With The Last of Us 2, it's easy to forget you're playing a video game at times, and part of that is due to the lifelike facial animations. Over at the PlayStation Blog, Naughty Dog animator Keith Paciello talks about just what goes into making video game characters emote so faithfully to real life. Using Ellie's look of immersion when studying a painting as an example, Paciello explains that different player interactions trigger relevant facial animations.
"You as a player are aiming with the controller for Ellie to look at the painting, which is triggering a 'look at target' placed by a designer. On top of that, I animated small eye darts (saccades) within the character's facial idles to try and indicate an overall thought process. So animated eye saccades sitting on top of the eye-aim, work together to create what looks like focus and thought process."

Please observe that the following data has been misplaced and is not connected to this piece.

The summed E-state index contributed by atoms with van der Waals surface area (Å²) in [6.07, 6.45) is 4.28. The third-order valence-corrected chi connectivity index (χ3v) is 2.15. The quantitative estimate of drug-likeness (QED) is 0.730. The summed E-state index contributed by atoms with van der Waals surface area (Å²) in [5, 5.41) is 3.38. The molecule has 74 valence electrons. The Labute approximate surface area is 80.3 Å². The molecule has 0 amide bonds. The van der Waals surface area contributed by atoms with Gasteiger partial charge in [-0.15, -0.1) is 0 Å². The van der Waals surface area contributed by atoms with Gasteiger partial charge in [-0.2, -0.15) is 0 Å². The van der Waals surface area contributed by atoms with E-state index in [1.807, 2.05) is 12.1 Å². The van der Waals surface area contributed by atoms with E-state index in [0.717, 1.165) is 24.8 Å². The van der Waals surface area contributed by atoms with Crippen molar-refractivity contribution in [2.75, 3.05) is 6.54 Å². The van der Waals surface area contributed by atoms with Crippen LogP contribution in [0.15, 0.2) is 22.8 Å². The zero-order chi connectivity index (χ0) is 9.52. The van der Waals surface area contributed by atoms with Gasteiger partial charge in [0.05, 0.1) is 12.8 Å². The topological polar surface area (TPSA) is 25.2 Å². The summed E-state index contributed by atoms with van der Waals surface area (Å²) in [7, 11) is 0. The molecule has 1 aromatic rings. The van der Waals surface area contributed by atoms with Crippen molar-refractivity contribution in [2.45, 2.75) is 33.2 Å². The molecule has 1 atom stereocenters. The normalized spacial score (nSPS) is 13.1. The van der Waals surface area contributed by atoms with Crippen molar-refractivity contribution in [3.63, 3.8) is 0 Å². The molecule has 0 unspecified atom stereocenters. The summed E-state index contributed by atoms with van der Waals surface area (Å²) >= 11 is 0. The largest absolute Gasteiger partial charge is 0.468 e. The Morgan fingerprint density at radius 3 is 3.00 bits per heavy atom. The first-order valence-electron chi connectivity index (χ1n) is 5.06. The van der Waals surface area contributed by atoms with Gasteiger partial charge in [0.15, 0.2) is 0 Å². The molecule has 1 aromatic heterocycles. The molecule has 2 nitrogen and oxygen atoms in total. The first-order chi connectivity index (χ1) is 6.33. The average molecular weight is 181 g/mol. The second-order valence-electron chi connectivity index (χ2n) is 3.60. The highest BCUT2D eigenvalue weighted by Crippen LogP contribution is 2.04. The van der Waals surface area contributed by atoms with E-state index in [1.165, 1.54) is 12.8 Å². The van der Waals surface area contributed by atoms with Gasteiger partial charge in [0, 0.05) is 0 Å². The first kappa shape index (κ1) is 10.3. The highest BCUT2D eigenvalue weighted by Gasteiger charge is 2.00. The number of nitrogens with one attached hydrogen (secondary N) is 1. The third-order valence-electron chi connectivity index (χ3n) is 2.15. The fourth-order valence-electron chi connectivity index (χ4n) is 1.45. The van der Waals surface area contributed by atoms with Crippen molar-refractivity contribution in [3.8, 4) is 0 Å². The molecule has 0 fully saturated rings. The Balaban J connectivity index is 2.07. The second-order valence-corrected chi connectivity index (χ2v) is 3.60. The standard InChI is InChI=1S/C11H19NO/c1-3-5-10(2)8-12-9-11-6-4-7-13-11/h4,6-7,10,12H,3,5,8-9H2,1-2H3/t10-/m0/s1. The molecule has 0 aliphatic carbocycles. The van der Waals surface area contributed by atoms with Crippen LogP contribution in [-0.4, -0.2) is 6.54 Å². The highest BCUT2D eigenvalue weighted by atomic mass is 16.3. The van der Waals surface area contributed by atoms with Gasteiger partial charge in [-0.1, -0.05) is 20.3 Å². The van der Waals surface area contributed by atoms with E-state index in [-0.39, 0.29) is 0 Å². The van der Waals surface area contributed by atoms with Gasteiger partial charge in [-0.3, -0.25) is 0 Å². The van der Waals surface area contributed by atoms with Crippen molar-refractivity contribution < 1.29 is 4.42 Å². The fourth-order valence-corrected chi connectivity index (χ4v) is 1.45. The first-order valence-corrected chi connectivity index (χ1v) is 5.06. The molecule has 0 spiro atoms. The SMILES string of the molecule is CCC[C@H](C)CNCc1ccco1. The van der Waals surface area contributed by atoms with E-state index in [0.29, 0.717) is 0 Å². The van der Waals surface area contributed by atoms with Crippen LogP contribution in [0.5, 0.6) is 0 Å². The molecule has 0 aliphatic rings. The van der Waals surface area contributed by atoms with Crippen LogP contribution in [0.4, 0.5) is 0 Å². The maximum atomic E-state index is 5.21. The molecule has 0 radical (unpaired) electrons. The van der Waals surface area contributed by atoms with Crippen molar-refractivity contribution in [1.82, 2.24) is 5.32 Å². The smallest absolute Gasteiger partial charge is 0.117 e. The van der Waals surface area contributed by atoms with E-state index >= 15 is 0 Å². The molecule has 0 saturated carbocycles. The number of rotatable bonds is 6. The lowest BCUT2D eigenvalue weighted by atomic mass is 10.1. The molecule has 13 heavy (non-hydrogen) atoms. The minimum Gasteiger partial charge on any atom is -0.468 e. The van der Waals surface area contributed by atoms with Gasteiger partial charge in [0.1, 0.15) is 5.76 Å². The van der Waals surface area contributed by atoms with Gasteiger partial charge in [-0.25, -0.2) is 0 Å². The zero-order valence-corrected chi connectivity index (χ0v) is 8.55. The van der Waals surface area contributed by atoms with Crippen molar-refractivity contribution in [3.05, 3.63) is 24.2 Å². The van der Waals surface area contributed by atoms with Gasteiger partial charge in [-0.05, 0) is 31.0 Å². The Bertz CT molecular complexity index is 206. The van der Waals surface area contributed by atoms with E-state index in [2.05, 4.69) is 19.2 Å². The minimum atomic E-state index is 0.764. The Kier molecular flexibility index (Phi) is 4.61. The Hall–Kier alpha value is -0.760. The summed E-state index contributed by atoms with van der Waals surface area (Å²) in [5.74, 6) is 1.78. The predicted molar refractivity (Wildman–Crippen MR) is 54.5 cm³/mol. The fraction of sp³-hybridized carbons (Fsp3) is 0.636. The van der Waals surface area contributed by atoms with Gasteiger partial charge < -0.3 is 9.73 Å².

There are about 20 different emotional states for the 25 key characters in The Last of Us 2, and they're utilized during gameplay sequences to reflect the situation. Main and supporting characters, and even Infected, will change their facial expressions as a reaction to script beats, dialogue, encounters, and ambient moments.
"We were looking at and talking about how to make a blade of grass even better [in game]. In doing so, we panned up, and there was this blank face on the character. I was like, 'Oh.' It was then I wondered how we could simply, across the entire game, add these emotional beats to the characters, so at any point, you can tell what that character is feeling," Paciello explains.
Of course, certain gameplay sequences required their very own, unique facial animations, like a moment from a flashback where Ellie sees a t-rex statue, and that encounter on the beach. But let's not think about that.
Did you know The Last of Us 2 mo-capped adults for the baby?